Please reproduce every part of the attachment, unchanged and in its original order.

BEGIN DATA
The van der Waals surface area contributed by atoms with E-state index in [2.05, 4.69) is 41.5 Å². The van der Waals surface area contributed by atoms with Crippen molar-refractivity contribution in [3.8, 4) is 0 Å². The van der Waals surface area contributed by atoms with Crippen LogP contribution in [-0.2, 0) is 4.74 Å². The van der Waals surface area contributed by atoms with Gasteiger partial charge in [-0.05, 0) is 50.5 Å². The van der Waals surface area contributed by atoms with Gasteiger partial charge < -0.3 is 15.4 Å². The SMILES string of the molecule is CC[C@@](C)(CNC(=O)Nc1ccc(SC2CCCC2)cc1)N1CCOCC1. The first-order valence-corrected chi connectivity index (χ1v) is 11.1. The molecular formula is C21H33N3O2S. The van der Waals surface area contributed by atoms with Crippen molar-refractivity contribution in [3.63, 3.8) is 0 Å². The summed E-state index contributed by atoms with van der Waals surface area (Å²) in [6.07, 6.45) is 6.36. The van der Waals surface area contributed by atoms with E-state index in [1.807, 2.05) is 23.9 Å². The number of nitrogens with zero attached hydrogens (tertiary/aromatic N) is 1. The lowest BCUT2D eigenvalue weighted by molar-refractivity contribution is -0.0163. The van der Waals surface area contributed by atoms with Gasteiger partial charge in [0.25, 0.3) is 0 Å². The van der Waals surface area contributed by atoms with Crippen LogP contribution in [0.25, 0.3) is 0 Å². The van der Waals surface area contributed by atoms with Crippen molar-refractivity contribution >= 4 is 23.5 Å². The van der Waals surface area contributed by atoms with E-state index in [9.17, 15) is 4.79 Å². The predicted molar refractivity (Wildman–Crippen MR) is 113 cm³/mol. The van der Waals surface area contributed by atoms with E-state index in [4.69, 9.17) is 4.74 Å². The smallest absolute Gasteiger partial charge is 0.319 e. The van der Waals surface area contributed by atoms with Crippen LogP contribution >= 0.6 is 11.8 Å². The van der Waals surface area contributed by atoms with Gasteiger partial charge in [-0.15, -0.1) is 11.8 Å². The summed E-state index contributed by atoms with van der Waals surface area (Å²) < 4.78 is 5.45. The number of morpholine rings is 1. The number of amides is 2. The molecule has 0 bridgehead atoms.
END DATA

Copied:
The van der Waals surface area contributed by atoms with E-state index in [2.05, 4.69) is 41.5 Å². The van der Waals surface area contributed by atoms with Crippen molar-refractivity contribution in [3.8, 4) is 0 Å². The van der Waals surface area contributed by atoms with Crippen LogP contribution in [-0.2, 0) is 4.74 Å². The van der Waals surface area contributed by atoms with Gasteiger partial charge in [-0.05, 0) is 50.5 Å². The van der Waals surface area contributed by atoms with Gasteiger partial charge < -0.3 is 15.4 Å². The SMILES string of the molecule is CC[C@@](C)(CNC(=O)Nc1ccc(SC2CCCC2)cc1)N1CCOCC1. The first-order valence-corrected chi connectivity index (χ1v) is 11.1. The molecular formula is C21H33N3O2S. The van der Waals surface area contributed by atoms with Crippen molar-refractivity contribution in [3.63, 3.8) is 0 Å². The summed E-state index contributed by atoms with van der Waals surface area (Å²) in [6.07, 6.45) is 6.36. The van der Waals surface area contributed by atoms with E-state index in [1.807, 2.05) is 23.9 Å². The number of nitrogens with zero attached hydrogens (tertiary/aromatic N) is 1. The lowest BCUT2D eigenvalue weighted by molar-refractivity contribution is -0.0163. The van der Waals surface area contributed by atoms with Gasteiger partial charge in [0.25, 0.3) is 0 Å². The van der Waals surface area contributed by atoms with Crippen LogP contribution in [0.25, 0.3) is 0 Å². The van der Waals surface area contributed by atoms with Crippen molar-refractivity contribution >= 4 is 23.5 Å². The van der Waals surface area contributed by atoms with E-state index in [9.17, 15) is 4.79 Å². The predicted molar refractivity (Wildman–Crippen MR) is 113 cm³/mol. The van der Waals surface area contributed by atoms with E-state index in [4.69, 9.17) is 4.74 Å². The smallest absolute Gasteiger partial charge is 0.319 e. The van der Waals surface area contributed by atoms with Crippen LogP contribution >= 0.6 is 11.8 Å². The van der Waals surface area contributed by atoms with Gasteiger partial charge in [-0.15, -0.1) is 11.8 Å². The summed E-state index contributed by atoms with van der Waals surface area (Å²) < 4.78 is 5.45. The number of morpholine rings is 1. The number of amides is 2. The molecule has 0 bridgehead atoms.